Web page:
The appellant Somerville's first contention is that the trial court was in error in declining to give the jury a definition of consequential damages and in instructing the jury that it could offset against such damages the value of the rights of user in the strip being condemned which were to be retained by the owner of the remaining property. The main thrust of this contention appears to be that the result of these alleged errors was that the jury deducted the value of these rights of user from the value of the strip taken. Though it might perhaps have been desirable to state that the only consequential damages suggested in the case were due either to severance or to what the president of Somerville described as the "nuisance" of the high tension wires with respect to the sale or leasing of the remaining property, we think that the instructions given were not misleading because of the absence of such a statement and that Somerville was not prejudiced by its absence. (Cf. City of Baltimore v. State Roads Comm., 232 Md. 145, 154, 192 A.2d 271, holding it unnecessary to have given an abstractly correct instruction, where its effect might have been to confuse the jury.) The instructions made it clear that there were claims for damages in addition to and separate from the damages payable as an irreducible minimum for the value of the fee in the 250-foot strip, and these damages were referred to as consequential. The value, if any, of these claims for severance damage and "nuisance" (the latter being rather nebulous in a heavy industrial use area) was left entirely to the jury, and the court was emphatic and explicit in telling the jury that the value of any rights of user of the strip could be set off against, but could not be allowed to an amount in excess of, the consequential damages. In one of the several passages in which the court so instructed the jury, it said, after pointing out that these might balance each other:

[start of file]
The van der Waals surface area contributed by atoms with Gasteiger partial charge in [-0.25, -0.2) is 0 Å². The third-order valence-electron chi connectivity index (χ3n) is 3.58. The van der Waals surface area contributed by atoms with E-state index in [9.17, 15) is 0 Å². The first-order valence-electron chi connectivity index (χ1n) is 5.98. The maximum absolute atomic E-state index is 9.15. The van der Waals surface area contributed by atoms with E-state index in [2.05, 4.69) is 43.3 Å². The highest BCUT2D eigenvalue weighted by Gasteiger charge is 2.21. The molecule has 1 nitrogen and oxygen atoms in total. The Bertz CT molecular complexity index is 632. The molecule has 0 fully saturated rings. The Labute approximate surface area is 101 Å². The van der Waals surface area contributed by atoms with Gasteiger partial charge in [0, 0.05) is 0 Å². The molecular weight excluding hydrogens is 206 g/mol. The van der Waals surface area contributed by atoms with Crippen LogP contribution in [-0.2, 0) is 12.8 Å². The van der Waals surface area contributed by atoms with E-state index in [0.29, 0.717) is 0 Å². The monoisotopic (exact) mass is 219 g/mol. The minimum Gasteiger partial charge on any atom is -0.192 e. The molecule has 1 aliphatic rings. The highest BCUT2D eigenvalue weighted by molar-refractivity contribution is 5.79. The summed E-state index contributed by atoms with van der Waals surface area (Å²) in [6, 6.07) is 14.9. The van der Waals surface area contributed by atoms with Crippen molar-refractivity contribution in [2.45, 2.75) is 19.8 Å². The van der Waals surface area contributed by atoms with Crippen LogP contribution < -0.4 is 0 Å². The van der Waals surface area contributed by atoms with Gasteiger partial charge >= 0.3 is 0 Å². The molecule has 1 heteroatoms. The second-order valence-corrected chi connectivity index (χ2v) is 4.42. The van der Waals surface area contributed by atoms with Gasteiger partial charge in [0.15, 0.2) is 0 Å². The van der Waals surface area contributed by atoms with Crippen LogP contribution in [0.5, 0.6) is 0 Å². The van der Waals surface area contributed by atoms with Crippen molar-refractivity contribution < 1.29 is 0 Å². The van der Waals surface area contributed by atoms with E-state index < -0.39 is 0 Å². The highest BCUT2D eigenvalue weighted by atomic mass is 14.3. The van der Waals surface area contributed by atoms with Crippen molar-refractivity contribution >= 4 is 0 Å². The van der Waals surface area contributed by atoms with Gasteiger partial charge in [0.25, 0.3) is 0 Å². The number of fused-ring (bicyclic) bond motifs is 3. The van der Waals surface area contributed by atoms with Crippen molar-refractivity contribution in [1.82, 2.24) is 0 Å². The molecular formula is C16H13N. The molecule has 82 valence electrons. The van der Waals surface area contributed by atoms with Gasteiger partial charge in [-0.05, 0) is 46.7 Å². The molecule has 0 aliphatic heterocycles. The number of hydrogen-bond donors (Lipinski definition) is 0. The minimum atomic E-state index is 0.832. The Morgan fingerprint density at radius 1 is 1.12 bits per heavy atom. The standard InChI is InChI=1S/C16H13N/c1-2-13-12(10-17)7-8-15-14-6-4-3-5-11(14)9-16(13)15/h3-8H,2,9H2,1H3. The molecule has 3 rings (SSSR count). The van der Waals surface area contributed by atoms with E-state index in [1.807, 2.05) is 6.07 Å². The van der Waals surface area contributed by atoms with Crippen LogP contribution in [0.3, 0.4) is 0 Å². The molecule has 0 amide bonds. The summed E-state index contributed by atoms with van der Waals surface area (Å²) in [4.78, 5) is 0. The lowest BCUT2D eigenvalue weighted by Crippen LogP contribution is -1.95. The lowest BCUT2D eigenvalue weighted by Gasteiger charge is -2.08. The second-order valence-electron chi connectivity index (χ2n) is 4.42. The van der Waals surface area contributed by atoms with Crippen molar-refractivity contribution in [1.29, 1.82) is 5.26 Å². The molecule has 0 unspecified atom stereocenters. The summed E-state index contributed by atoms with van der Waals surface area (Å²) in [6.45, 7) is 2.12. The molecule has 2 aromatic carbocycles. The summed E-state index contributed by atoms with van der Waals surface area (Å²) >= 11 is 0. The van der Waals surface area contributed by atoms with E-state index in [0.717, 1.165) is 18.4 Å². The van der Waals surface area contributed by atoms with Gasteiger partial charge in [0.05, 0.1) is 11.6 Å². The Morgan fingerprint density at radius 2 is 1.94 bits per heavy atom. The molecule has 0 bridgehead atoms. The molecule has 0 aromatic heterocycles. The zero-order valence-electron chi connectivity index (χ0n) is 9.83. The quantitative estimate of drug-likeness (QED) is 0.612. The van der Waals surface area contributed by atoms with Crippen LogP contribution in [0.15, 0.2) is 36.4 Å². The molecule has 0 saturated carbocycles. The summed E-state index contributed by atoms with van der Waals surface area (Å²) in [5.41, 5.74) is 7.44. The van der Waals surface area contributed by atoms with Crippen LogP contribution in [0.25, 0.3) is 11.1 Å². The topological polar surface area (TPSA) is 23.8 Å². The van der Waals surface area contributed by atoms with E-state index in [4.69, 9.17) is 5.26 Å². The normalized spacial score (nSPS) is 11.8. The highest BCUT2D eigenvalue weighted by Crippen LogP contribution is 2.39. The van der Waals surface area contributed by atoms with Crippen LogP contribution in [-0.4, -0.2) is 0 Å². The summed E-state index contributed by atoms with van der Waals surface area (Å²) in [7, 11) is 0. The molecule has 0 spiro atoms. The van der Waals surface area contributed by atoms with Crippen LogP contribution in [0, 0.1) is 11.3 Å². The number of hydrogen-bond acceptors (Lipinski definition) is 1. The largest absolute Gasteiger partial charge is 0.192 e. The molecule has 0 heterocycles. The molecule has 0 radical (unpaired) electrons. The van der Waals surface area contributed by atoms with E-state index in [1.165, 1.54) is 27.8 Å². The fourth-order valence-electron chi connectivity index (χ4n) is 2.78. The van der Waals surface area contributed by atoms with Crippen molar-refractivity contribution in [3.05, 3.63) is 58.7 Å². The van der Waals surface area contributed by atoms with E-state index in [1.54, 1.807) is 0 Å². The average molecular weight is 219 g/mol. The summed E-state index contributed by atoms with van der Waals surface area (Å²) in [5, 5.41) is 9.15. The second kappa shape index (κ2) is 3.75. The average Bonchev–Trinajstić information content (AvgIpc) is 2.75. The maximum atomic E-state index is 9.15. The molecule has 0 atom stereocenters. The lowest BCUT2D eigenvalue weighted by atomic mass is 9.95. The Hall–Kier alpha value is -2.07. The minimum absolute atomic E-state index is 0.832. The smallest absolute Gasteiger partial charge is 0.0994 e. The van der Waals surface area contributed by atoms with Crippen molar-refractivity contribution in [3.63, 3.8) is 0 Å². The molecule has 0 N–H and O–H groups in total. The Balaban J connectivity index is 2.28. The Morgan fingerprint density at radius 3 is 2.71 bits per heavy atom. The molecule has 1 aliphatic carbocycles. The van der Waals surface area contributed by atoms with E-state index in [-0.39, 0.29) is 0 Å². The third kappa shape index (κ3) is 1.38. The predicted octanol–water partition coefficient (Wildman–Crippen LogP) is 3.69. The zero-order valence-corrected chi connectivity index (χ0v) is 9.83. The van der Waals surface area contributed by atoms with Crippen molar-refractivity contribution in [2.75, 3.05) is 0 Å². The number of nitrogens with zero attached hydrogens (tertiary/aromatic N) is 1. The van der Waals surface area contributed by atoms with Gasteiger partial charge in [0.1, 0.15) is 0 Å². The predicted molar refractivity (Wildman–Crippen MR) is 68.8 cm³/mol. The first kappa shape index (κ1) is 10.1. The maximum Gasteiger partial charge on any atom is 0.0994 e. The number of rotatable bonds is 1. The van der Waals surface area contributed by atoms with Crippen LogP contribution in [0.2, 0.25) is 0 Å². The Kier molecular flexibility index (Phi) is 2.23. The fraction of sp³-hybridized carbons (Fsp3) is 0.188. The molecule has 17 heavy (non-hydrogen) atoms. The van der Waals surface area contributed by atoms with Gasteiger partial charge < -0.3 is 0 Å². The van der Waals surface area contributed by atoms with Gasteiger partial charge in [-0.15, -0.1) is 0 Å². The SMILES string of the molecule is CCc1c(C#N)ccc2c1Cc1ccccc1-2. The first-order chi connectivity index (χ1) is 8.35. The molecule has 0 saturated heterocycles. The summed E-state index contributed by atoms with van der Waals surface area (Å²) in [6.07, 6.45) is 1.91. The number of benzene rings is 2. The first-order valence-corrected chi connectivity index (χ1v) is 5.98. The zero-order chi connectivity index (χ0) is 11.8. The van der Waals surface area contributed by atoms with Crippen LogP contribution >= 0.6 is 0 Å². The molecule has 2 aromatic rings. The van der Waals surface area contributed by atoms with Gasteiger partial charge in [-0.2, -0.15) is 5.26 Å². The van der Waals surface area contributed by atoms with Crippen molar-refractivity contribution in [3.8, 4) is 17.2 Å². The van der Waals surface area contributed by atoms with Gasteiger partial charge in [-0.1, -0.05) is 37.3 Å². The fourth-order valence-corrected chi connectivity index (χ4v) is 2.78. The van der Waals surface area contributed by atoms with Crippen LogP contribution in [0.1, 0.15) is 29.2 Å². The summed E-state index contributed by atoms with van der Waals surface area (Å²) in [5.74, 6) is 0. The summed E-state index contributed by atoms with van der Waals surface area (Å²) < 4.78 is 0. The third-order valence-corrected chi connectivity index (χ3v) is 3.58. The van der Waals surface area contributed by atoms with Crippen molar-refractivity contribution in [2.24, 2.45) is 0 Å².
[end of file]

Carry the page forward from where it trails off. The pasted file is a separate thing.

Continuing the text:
"It may well be that you might find that the consequential damages, if you find any, may be in excess of what rights the company grants back, but you couldn't find that the rights they give back are in excess of the consequential damages because the net result of that would be that you would be taking that from the value of the fee, which the Court instructs you you cannot do."